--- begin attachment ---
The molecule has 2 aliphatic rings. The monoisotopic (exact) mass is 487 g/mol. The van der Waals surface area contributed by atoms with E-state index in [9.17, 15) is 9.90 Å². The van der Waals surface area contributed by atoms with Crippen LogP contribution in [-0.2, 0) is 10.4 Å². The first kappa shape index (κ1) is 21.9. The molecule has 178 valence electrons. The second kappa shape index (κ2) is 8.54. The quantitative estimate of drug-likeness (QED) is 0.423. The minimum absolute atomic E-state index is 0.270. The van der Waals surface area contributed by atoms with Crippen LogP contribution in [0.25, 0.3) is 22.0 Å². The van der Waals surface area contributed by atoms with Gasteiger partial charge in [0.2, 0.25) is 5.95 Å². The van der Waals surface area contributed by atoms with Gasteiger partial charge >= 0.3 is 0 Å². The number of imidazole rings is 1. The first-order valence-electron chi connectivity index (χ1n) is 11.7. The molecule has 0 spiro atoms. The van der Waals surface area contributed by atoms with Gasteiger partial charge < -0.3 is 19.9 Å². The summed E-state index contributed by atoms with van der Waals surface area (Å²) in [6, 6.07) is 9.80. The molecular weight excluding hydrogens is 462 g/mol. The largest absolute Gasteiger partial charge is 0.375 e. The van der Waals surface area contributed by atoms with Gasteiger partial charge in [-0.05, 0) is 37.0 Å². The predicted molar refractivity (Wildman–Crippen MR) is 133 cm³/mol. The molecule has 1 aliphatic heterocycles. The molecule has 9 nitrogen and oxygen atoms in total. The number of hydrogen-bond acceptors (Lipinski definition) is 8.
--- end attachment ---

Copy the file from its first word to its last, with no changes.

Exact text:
The molecule has 2 aliphatic rings. The monoisotopic (exact) mass is 487 g/mol. The van der Waals surface area contributed by atoms with E-state index in [9.17, 15) is 9.90 Å². The van der Waals surface area contributed by atoms with Crippen LogP contribution in [-0.2, 0) is 10.4 Å². The first kappa shape index (κ1) is 21.9. The molecule has 178 valence electrons. The second kappa shape index (κ2) is 8.54. The quantitative estimate of drug-likeness (QED) is 0.423. The minimum absolute atomic E-state index is 0.270. The van der Waals surface area contributed by atoms with Crippen LogP contribution in [0.25, 0.3) is 22.0 Å². The van der Waals surface area contributed by atoms with Gasteiger partial charge in [0.2, 0.25) is 5.95 Å². The van der Waals surface area contributed by atoms with Gasteiger partial charge >= 0.3 is 0 Å². The number of imidazole rings is 1. The first-order valence-electron chi connectivity index (χ1n) is 11.7. The molecule has 0 spiro atoms. The van der Waals surface area contributed by atoms with Gasteiger partial charge < -0.3 is 19.9 Å². The summed E-state index contributed by atoms with van der Waals surface area (Å²) in [6, 6.07) is 9.80. The molecular weight excluding hydrogens is 462 g/mol. The largest absolute Gasteiger partial charge is 0.375 e. The van der Waals surface area contributed by atoms with Gasteiger partial charge in [-0.05, 0) is 37.0 Å². The predicted molar refractivity (Wildman–Crippen MR) is 133 cm³/mol. The molecule has 1 aliphatic heterocycles. The molecule has 9 nitrogen and oxygen atoms in total. The number of hydrogen-bond acceptors (Lipinski definition) is 8.